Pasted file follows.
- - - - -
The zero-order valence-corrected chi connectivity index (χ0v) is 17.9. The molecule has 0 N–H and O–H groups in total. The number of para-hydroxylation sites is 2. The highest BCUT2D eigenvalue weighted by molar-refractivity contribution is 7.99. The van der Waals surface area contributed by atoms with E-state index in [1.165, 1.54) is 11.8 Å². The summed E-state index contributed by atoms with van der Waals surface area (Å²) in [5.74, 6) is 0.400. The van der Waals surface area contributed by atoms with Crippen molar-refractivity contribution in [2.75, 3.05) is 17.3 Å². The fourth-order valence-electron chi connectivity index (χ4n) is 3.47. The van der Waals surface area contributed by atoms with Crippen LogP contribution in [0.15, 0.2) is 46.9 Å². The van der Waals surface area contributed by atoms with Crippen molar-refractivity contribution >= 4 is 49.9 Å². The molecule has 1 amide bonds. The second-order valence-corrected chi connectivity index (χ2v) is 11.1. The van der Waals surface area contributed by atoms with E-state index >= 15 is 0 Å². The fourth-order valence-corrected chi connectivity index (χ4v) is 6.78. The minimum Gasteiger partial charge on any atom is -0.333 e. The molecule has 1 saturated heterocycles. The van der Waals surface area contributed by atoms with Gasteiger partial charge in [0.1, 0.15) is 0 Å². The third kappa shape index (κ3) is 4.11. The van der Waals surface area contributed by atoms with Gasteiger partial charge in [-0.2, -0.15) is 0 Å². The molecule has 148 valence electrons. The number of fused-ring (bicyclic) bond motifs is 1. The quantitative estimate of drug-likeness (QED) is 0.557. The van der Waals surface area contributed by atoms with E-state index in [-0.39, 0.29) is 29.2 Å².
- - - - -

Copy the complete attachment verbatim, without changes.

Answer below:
The zero-order valence-corrected chi connectivity index (χ0v) is 17.9. The molecule has 0 N–H and O–H groups in total. The number of para-hydroxylation sites is 2. The highest BCUT2D eigenvalue weighted by molar-refractivity contribution is 7.99. The van der Waals surface area contributed by atoms with E-state index in [1.165, 1.54) is 11.8 Å². The summed E-state index contributed by atoms with van der Waals surface area (Å²) in [5.74, 6) is 0.400. The van der Waals surface area contributed by atoms with Crippen molar-refractivity contribution in [2.75, 3.05) is 17.3 Å². The fourth-order valence-electron chi connectivity index (χ4n) is 3.47. The van der Waals surface area contributed by atoms with Crippen LogP contribution in [0.15, 0.2) is 46.9 Å². The van der Waals surface area contributed by atoms with Crippen molar-refractivity contribution >= 4 is 49.9 Å². The molecule has 1 amide bonds. The second-order valence-corrected chi connectivity index (χ2v) is 11.1. The van der Waals surface area contributed by atoms with E-state index >= 15 is 0 Å². The fourth-order valence-corrected chi connectivity index (χ4v) is 6.78. The minimum Gasteiger partial charge on any atom is -0.333 e. The molecule has 1 saturated heterocycles. The van der Waals surface area contributed by atoms with Gasteiger partial charge in [0.1, 0.15) is 0 Å². The third kappa shape index (κ3) is 4.11. The van der Waals surface area contributed by atoms with Gasteiger partial charge in [-0.2, -0.15) is 0 Å². The molecule has 148 valence electrons. The number of fused-ring (bicyclic) bond motifs is 1. The quantitative estimate of drug-likeness (QED) is 0.557. The van der Waals surface area contributed by atoms with E-state index in [-0.39, 0.29) is 29.2 Å².